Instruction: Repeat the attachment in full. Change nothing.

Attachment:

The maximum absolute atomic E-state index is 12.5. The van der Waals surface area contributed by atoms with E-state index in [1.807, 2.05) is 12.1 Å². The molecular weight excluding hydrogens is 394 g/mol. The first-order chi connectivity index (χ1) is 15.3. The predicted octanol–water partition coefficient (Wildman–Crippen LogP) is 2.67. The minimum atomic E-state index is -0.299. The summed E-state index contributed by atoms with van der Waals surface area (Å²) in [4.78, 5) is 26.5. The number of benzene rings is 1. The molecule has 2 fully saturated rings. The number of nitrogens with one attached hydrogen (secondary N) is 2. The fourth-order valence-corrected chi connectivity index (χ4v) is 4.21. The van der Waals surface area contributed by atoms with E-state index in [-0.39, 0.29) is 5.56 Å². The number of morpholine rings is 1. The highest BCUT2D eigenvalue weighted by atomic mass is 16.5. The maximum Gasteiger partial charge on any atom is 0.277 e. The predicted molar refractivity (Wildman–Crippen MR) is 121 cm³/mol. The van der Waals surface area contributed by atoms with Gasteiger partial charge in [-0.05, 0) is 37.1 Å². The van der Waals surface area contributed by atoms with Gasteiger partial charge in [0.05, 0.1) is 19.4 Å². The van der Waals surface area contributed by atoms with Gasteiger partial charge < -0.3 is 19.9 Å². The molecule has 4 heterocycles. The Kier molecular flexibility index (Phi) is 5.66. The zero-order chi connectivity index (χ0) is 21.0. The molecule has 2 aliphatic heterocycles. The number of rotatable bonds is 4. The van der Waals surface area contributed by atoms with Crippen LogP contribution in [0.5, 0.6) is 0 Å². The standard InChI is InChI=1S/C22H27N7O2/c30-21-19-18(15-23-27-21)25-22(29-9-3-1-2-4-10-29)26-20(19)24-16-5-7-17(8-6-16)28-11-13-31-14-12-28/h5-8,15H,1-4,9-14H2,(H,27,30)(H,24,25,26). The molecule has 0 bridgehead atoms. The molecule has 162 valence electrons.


The maximum absolute atomic E-state index is 12.5. The van der Waals surface area contributed by atoms with E-state index in [1.807, 2.05) is 12.1 Å². The molecular weight excluding hydrogens is 394 g/mol. The first-order chi connectivity index (χ1) is 15.3. The predicted octanol–water partition coefficient (Wildman–Crippen LogP) is 2.67. The minimum atomic E-state index is -0.299. The summed E-state index contributed by atoms with van der Waals surface area (Å²) in [4.78, 5) is 26.5. The number of benzene rings is 1. The molecule has 2 fully saturated rings. The number of nitrogens with one attached hydrogen (secondary N) is 2. The fourth-order valence-corrected chi connectivity index (χ4v) is 4.21. The van der Waals surface area contributed by atoms with E-state index in [-0.39, 0.29) is 5.56 Å². The number of morpholine rings is 1. The highest BCUT2D eigenvalue weighted by atomic mass is 16.5. The maximum Gasteiger partial charge on any atom is 0.277 e. The predicted molar refractivity (Wildman–Crippen MR) is 121 cm³/mol. The van der Waals surface area contributed by atoms with Gasteiger partial charge in [-0.05, 0) is 37.1 Å². The van der Waals surface area contributed by atoms with Gasteiger partial charge in [0.05, 0.1) is 19.4 Å². The van der Waals surface area contributed by atoms with Gasteiger partial charge < -0.3 is 19.9 Å². The molecule has 4 heterocycles. The Kier molecular flexibility index (Phi) is 5.66. The zero-order chi connectivity index (χ0) is 21.0. The molecule has 2 aliphatic heterocycles. The number of rotatable bonds is 4. The van der Waals surface area contributed by atoms with Crippen LogP contribution in [0.5, 0.6) is 0 Å². The standard InChI is InChI=1S/C22H27N7O2/c30-21-19-18(15-23-27-21)25-22(29-9-3-1-2-4-10-29)26-20(19)24-16-5-7-17(8-6-16)28-11-13-31-14-12-28/h5-8,15H,1-4,9-14H2,(H,27,30)(H,24,25,26). The molecule has 0 bridgehead atoms. The molecule has 162 valence electrons.